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Dynamic "range of motion" hindlimb stretching disrupts locomotor function in rats with moderate subacute spinal cord injuries

Anastasia Valerievna Keller, Kathlene Marie Rees, Daniella Christina Prince, Johnny R Morehouse, Alice Shum-Siu, David Sk Magnuson
Journal of Neurotrauma 2017 March 13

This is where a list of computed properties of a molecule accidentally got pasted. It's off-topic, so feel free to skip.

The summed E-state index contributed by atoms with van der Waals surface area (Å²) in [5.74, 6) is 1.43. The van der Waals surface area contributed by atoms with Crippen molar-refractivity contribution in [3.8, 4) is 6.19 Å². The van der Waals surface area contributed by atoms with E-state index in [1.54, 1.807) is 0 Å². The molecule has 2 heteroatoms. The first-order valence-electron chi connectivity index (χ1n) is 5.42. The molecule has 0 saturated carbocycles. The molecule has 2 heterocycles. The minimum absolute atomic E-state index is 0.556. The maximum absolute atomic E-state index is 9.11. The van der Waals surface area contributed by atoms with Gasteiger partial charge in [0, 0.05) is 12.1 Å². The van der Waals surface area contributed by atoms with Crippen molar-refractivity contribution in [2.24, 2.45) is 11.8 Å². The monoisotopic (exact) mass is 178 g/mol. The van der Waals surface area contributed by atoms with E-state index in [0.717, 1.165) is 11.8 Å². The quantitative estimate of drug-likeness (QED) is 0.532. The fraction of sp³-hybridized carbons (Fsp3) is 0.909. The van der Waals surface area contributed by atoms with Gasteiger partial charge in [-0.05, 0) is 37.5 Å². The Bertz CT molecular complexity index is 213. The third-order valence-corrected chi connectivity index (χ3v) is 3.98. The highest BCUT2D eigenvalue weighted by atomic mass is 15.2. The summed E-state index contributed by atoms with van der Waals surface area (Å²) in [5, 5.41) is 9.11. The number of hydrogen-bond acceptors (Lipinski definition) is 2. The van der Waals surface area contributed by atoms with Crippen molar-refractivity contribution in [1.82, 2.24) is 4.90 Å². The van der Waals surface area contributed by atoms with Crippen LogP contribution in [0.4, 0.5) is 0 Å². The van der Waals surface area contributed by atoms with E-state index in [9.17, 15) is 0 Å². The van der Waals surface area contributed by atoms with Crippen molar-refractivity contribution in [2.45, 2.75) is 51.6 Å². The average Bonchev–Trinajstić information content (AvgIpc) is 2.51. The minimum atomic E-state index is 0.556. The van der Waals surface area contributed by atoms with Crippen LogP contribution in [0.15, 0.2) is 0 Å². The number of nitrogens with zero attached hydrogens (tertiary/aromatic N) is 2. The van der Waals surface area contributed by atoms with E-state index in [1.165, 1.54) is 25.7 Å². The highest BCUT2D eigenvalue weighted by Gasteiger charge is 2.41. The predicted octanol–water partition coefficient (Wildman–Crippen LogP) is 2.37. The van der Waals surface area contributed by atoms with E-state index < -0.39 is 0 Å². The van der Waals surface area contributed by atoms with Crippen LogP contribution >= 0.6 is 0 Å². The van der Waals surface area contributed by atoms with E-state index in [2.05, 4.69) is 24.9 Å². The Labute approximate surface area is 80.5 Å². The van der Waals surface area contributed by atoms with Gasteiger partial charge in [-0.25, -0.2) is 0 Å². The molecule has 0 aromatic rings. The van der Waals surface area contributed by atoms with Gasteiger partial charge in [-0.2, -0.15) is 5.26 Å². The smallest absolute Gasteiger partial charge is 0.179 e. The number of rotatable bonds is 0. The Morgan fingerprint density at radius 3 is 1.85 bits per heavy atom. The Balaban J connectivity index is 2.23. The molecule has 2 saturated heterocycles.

Joint contractures and spasticity are two common secondary complications of a severe spinal cord injury (SCI) that can significantly reduce quality of life and stretching is one of the top strategies for rehabilitation of these complications. We have previously shown that a daily static stretching protocol administered to rats at either acute or chronic time points after a moderate or moderate-severe T10 SCI significantly disrupts their hindlimb locomotor function. The objective of the current study was to examine the effects of dynamic range of motion stretching on the locomotor function of rats with SCI as an alternative to static stretching. Starting at 6 weeks post-injury (T10 moderate contusion) eight adult Sprague Dawley rats were subjected to hindlimb stretching for 4 weeks. Our standard stretching protocol (6 maneuvers to stretch the major hindlimb muscle groups) was modified from 1 minute static stretch-and-hold at the end ROM of each stretch position to a dynamic 2 seconds hold, 1 second release rhythm repeated for a duration of 1 minute. Four weeks of daily (5 days/week) dynamic stretching led to significant disruption of locomotor function as assessed by the BBB Open Field Locomotor Scale and 3D kinematic and gait analyses. In addition, we identified and analyzed an apparently novel hindlimb response to dynamic stretch that resembles human clonus. The results of the current study extend the observation of the stretching phenomenon to a new modality of stretching that is also commonly used in SCI rehabilitation. While mechanisms and clinical relevance still need to be established, our findings continue to raise concerns that stretching as a therapy can potentially hinder aspects of locomotor recovery.


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